Photo: After taking the oath of office for the L.A. Board of Education, Marguerite Poindexter LaMotte addresses the audience, July 3, 2007. Credit: Annie Wells / Los Angeles Times
May 26, 2011 | 1:15 pm | A school board member’s attention-getting vow to join the teachers union in suing the Los Angeles Unified School District is likely to go nowhere, attorneys said Thursday.
Marguerite Poindexter LaMotte said Tuesday that she wanted to take part in litigation against the nation’s second-largest school system over the handover of low-performing Clay Middle School, in South Angeles, to a charter-school operator.
But attorneys for both the union and the school district said it would be a conflict of interest for LaMotte to, in effect, join with the union in a suit against the entity she represents, which employs members of that union.
She could still testify as a witness. And it's possible LaMotte could take part with community members or taxpayers in a legal challenge, said union attorney Jesus Quinonez.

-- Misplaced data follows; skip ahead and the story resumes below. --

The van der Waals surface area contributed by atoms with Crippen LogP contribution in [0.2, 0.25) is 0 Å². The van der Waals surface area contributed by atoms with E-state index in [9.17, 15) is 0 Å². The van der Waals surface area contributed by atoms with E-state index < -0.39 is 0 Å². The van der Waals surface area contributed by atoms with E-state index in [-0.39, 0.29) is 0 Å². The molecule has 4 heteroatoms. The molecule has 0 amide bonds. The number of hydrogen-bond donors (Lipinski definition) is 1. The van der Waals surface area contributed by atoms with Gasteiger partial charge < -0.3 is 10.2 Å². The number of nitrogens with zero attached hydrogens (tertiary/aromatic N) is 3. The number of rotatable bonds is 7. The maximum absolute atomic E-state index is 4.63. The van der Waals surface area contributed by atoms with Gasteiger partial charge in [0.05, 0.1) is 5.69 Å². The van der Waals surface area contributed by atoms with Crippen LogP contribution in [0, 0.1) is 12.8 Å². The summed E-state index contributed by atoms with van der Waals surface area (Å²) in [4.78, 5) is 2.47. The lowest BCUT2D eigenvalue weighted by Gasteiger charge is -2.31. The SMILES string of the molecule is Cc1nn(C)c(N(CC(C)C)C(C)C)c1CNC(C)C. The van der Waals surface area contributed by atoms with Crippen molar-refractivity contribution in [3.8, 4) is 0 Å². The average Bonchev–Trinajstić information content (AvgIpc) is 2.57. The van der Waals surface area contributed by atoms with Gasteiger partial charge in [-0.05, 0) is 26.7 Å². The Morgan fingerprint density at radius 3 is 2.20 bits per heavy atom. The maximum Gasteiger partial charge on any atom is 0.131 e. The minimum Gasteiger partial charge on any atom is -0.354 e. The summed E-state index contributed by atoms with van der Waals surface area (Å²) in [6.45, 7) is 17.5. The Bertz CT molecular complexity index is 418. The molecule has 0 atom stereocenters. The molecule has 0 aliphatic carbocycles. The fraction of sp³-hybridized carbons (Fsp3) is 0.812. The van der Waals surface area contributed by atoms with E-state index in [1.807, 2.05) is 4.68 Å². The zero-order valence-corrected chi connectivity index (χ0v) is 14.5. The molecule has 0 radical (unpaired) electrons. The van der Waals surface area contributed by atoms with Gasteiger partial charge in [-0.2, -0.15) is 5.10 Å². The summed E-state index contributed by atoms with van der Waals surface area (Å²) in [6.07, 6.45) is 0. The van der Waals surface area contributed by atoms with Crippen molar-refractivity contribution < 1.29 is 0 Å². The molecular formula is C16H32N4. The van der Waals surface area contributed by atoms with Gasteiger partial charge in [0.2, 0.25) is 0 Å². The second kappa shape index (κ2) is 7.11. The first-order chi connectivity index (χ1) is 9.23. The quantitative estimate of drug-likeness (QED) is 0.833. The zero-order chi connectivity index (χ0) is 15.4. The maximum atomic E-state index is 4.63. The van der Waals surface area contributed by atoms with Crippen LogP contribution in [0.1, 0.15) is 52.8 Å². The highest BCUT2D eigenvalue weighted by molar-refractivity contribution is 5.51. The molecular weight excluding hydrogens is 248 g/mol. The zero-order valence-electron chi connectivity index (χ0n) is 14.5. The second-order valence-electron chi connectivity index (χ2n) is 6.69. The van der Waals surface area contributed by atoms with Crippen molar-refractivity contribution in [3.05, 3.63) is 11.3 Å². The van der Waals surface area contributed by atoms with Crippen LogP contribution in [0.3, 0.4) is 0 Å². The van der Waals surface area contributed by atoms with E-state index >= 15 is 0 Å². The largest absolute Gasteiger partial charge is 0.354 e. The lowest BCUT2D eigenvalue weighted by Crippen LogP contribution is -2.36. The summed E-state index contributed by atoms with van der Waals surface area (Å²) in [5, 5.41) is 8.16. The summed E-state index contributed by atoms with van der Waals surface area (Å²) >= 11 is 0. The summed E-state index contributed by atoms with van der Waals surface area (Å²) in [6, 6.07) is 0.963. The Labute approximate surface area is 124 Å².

The district's decision about Clay was made by a majority on the seven-member board, which outvoted LaMotte, who represents the Clay area. The teachers union, United Teachers Los Angeles, subsequently sued, saying L.A. Unified had violated state laws in how it converted Clay to a charter school.
LaMotte’s unusual tack came during a televised board meeting, as she raised her latest round of objections over the Clay decision.
She said the current Clay principal had not been in place long enough to have a fair shot at improving the school academically. She also called attention to Green Dot’s own test scores, which frequently have been below the district average but higher than nearby traditional schools.
“Any vote for Green Dot is a vote for deform” rather than reform, she said. “You are playing with the lives of children -- not cars, not bicycles.”
Calling the district’s action illegal, she said she wanted to disassociate herself from the school board majority’s decision and join the union’s suit.
“Are you looking to be a party to the lawsuit against the district?” asked general counsel David Holmquist.
“Yes I am,” said LaMotte.
“I’d like to discuss that with you outside this setting,” Holmquist said.
Board member Richard Vladovic, who represents a different portion of South Los Angeles, defended the charter conversion.
“By God, I’ve got to do something different,” he said. “Those kids deserve better.” He added that he intended to hold Green Dot accountable for its performance.
Board member Steve Zimmer, who is sometimes the only board member to support LaMotte’s perspective, disagreed with her criticisms of Green Dot. He praised the charter operator for being willing to take on long-struggling, low-performing schools. Other charter operators have opted instead to bid for newly constructed, yet-to-open campuses, he said.